The term “factory” is defined as any premises including the precincts thereof— (i) whereon ten or more workers are working, or were working on any day of the preceding twelve months, and in any part of which a manufacturing process is being carried on with the aid of power, or is ordinarily so carried on, or (ii) whereon twenty or more workers are working, or were working on any day of the preceding twelve months, and in any part of which a manufacturing process is being carried on without the aid of power, or is ordinarily so carried on,— but does not include a mine subject to the operation of [the Mines Act, 1952 (35 of 1952)], or [a mobile unit belonging to the armed forces of the Union, railway running shed or a hotel), restaurant or eating place].[i]
The term “occupier” of a factory means the person who has ultimate control over the affairs of the factory[ii]. In the case of a company, any one of the directors shall be deemed to be the occupier.
In the event of any injury/death in the premises of a factory, whether the injured is an employee/consultant or visitor, the occupier shall be responsible and liable to comply with the provisions of applicable laws and immediately report such accidents to various authorities as stipulated under TFA (defined below), namely without limitation, the Inspector of Factories and jurisdictional Inspector of Police.
In case of accidents resulting in death on the factory floor, prosecution under The Factories Act, 1948 (“TFA”) becomes inevitable and the Occupier is prosecuted under Section 92 of TFA.
In furtherance to the above, section 304-A of the Indian Penal Code, 1961 (“IPC”) is attracted when there is a death caused to due to negligence. Therefore, upon the death of a worker, the local police station will register an FIR and will also file a Charge Sheet u/s 304-A of the IPC.
Hence, invariably, the Occupier will be exposed to both civil and criminal tortious liabilities and will have to face to two prosecutions – one filed by the Police under Sec., 304-A of IPC and other one filed by the Factory Inspector under Sec.92 of the Factories Act. In both cases, the primary charge is generally “Negligence causing death”.
Apart from the provisions of TFA, the Occupier of the factory would also be liable under the provisions of Public Insurance Liability Act, 1991, provided that the premises have hazardous substances[iii].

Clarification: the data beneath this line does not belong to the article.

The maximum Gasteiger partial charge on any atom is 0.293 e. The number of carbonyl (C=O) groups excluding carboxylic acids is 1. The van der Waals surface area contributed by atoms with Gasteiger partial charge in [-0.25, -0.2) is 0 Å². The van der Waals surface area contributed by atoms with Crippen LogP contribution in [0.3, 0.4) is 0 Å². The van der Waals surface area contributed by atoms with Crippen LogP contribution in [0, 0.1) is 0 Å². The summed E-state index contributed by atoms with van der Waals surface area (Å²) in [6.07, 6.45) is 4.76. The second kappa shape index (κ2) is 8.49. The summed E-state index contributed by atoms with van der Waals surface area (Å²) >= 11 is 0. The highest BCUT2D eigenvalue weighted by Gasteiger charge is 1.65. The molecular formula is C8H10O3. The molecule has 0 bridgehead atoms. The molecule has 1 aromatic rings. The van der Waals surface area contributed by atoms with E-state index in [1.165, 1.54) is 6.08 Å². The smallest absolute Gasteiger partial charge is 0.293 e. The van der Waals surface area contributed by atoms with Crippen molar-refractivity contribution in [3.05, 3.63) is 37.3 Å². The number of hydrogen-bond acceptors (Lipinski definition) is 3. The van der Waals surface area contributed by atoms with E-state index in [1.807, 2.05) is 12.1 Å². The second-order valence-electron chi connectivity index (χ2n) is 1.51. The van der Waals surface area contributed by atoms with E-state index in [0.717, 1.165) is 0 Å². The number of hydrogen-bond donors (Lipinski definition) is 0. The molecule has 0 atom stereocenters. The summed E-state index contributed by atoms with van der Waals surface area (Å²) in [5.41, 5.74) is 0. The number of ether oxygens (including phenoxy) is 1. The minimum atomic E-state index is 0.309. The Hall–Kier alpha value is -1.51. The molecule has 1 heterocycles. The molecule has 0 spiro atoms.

During the last few decades, the question, of whether the Occupier be subjected to conviction in both cases for the same offence, has been debated and argued before many courts in India including the Hon’ble Supreme Court of India.
Section 300 of the Criminal Procedure Code, Section 26 of the General Clauses Act and Section 71 of the Indian Penal Code clearly provides for protection and principles of “A person must not be put in peril twice for the same offence that is to say ‘No one ought to be punished twice for one offence.
The Hon’ble Supreme Court in the case of Premier Automobile’s case in the year 1975, the Honourable Jharkhand High Court in Ashwin Kumar Singh Vs. State of Jharkhand[iv], Madhya Pradesh High Court- Neeraj Verma vs The State Of Madhya Pradesh on 30 September, 2015, High Court of Chhatisgarh in case of “Firoz Alam Vs. State of Chhattisgarh”[v], Karnataka High Court in the case of K.S.Harish Vs Prakryuthi Agri Cocopeat Industries in the year 2015, have held the view that when a prosecution under Sec.92 of Factories Act is initiated, the criminal case filed under Sec.304 A shall stand quashed.
[i] Sec. 2 (m) of the Factories Act, 1948
[ii] Sec. 2 (n) of the Factories Act, 1948
[iii] As defined under the applicable environmental laws.
[iv] 2007 LLR 866
[v] Criminal Miscellaneous Petition No.36/2009 delivered on 28.02.2009
Author: Abhishek Gupta, Senior Associate
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